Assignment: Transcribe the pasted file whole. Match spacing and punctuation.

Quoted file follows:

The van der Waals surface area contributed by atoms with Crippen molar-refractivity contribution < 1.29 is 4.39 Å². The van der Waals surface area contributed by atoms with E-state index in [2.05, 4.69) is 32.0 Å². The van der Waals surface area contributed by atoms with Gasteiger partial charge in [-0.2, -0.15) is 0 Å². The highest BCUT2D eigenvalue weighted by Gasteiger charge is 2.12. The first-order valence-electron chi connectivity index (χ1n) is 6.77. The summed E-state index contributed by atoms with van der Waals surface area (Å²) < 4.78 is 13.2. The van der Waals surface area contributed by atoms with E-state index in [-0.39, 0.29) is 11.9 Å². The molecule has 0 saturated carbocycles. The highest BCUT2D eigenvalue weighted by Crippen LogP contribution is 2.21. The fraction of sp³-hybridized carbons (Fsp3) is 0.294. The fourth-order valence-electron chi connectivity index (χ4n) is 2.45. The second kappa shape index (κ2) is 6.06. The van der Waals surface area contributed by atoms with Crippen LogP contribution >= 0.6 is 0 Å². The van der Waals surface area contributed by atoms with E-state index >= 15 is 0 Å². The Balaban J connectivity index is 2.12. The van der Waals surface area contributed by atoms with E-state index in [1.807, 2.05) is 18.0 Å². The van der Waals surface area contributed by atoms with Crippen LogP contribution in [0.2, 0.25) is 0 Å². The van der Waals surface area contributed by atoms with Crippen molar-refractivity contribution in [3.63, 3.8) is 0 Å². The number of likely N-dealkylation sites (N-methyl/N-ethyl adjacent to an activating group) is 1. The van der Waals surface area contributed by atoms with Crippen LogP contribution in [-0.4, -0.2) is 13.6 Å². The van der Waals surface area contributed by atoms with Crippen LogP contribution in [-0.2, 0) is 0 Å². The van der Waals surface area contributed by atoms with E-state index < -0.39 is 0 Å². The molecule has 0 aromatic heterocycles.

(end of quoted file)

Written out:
The van der Waals surface area contributed by atoms with Crippen molar-refractivity contribution < 1.29 is 4.39 Å². The van der Waals surface area contributed by atoms with E-state index in [2.05, 4.69) is 32.0 Å². The van der Waals surface area contributed by atoms with Gasteiger partial charge in [-0.2, -0.15) is 0 Å². The highest BCUT2D eigenvalue weighted by Gasteiger charge is 2.12. The first-order valence-electron chi connectivity index (χ1n) is 6.77. The summed E-state index contributed by atoms with van der Waals surface area (Å²) < 4.78 is 13.2. The van der Waals surface area contributed by atoms with E-state index in [-0.39, 0.29) is 11.9 Å². The molecule has 0 saturated carbocycles. The highest BCUT2D eigenvalue weighted by Crippen LogP contribution is 2.21. The fraction of sp³-hybridized carbons (Fsp3) is 0.294. The fourth-order valence-electron chi connectivity index (χ4n) is 2.45. The second kappa shape index (κ2) is 6.06. The van der Waals surface area contributed by atoms with Crippen LogP contribution >= 0.6 is 0 Å². The van der Waals surface area contributed by atoms with E-state index >= 15 is 0 Å². The Balaban J connectivity index is 2.12. The van der Waals surface area contributed by atoms with E-state index in [1.807, 2.05) is 18.0 Å². The van der Waals surface area contributed by atoms with Crippen LogP contribution in [0.2, 0.25) is 0 Å². The van der Waals surface area contributed by atoms with Crippen molar-refractivity contribution in [3.63, 3.8) is 0 Å². The number of likely N-dealkylation sites (N-methyl/N-ethyl adjacent to an activating group) is 1. The van der Waals surface area contributed by atoms with Crippen LogP contribution in [-0.4, -0.2) is 13.6 Å². The van der Waals surface area contributed by atoms with Crippen LogP contribution in [-0.2, 0) is 0 Å². The van der Waals surface area contributed by atoms with E-state index < -0.39 is 0 Å². The molecule has 0 aromatic heterocycles.